Droplet-based microfluidic devices are now being successfully applied to studies in microbiology, detection and identification of pathogens, biotechnological applications and antibiotic susceptibility testing. In such systems, droplets are generated at rates up to several kHz and further carried and processed on the device. To perform a targeted analysis on the device, droplets undergo a number of unit operations (e.g., diluting, mixing or splitting) in a fixed and predefined order, which limits the flexibility and reusability of a microfluidic device.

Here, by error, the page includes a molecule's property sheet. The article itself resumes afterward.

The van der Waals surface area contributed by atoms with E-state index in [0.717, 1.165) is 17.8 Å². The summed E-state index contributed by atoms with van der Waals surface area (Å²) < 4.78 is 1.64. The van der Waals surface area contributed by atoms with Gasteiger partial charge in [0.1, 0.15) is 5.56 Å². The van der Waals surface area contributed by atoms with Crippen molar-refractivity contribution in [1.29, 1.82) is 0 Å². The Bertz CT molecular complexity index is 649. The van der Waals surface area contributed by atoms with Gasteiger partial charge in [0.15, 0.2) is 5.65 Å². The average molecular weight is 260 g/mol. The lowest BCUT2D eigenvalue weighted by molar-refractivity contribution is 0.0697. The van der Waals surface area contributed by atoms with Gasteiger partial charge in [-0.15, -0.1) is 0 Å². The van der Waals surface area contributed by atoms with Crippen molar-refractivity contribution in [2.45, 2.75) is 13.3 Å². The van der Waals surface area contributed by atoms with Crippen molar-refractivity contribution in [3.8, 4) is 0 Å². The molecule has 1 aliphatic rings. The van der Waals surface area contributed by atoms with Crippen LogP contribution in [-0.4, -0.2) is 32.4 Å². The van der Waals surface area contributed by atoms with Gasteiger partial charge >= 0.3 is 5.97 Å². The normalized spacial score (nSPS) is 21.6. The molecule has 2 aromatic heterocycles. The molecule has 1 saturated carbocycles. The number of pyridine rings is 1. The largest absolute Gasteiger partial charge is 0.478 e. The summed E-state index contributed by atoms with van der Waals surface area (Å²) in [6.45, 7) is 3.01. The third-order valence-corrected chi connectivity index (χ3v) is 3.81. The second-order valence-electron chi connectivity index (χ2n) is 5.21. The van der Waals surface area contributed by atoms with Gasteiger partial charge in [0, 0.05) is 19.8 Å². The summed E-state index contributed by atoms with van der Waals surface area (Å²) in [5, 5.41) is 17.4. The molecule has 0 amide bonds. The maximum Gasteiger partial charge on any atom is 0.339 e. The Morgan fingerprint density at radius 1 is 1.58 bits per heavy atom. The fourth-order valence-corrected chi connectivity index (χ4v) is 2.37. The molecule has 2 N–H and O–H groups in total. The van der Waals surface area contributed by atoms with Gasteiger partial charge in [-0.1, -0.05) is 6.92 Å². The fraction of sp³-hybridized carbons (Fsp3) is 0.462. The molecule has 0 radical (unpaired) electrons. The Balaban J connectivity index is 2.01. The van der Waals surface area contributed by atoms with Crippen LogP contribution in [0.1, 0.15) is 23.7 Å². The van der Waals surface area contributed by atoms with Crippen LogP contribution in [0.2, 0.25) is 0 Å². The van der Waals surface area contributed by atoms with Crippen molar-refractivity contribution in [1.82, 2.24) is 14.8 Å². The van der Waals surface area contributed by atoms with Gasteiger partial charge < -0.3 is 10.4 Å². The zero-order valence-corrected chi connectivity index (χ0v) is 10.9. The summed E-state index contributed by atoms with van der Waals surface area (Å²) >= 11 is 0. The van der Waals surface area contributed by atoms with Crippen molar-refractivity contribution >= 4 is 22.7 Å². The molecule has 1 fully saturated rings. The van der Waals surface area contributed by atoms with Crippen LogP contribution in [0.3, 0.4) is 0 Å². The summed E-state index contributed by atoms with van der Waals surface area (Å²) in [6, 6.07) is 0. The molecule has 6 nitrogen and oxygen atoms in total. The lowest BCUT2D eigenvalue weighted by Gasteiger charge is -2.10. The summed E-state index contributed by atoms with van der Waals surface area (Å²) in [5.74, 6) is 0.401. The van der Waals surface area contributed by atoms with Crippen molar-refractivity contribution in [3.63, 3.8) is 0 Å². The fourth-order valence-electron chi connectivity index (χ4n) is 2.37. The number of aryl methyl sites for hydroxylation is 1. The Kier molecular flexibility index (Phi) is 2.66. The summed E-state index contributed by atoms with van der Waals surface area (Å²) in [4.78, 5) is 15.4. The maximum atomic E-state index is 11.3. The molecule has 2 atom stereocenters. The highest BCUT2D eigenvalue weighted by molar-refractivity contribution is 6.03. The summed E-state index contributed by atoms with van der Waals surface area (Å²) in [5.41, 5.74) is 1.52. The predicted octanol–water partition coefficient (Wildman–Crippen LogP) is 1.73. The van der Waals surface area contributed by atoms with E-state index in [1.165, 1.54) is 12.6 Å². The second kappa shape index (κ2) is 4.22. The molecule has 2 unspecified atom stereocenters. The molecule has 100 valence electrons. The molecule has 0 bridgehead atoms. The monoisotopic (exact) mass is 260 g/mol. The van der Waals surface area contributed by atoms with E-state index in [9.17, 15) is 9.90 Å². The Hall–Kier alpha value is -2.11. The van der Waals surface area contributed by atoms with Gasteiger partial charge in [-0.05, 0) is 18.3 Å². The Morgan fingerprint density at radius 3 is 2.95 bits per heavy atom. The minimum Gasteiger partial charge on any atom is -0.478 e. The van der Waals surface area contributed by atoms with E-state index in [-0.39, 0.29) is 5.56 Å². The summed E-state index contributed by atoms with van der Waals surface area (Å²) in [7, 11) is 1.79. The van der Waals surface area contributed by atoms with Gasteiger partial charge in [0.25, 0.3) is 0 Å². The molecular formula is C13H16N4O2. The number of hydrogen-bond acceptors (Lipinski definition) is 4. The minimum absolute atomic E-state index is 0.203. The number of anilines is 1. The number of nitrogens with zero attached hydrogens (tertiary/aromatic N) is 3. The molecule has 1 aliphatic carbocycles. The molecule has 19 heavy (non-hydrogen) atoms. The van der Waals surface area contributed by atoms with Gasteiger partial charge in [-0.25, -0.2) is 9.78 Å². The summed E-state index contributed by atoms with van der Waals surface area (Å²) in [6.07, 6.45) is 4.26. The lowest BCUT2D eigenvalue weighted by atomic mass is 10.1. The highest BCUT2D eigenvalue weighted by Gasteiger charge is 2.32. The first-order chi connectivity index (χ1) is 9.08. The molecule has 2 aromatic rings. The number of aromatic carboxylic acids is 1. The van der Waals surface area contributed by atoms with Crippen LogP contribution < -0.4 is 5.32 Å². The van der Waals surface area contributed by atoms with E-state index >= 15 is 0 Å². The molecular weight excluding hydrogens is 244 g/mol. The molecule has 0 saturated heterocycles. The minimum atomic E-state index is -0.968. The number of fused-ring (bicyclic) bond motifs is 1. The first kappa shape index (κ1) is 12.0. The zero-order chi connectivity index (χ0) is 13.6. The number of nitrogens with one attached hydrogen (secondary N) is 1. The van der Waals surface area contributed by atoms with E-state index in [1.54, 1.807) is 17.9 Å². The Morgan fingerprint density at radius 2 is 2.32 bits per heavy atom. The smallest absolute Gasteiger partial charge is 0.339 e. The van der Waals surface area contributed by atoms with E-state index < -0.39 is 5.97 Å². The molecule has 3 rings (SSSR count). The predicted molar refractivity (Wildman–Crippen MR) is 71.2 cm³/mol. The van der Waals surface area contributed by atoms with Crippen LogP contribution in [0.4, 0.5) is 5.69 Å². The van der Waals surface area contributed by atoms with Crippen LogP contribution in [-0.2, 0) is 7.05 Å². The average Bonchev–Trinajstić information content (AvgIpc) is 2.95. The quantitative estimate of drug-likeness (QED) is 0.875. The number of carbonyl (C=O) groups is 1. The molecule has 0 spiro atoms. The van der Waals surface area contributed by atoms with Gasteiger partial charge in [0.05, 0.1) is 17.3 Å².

Recently, microfluidic networks have been introduced as a new research field, which aims at realizing programmable and flexible microfluidic devices- a concept inspired by the conventional computer networks. In such systems, multiple Lab-on-a-Chip devices, each performing a different unit operation, are interconnected in a microfluidic network through a microfluidic switch. Using the microfluidic switch, it is possible to perform unit operations in arbitrary order, leading to programmable and flexible microfluidic platform that can be used for multiple applications.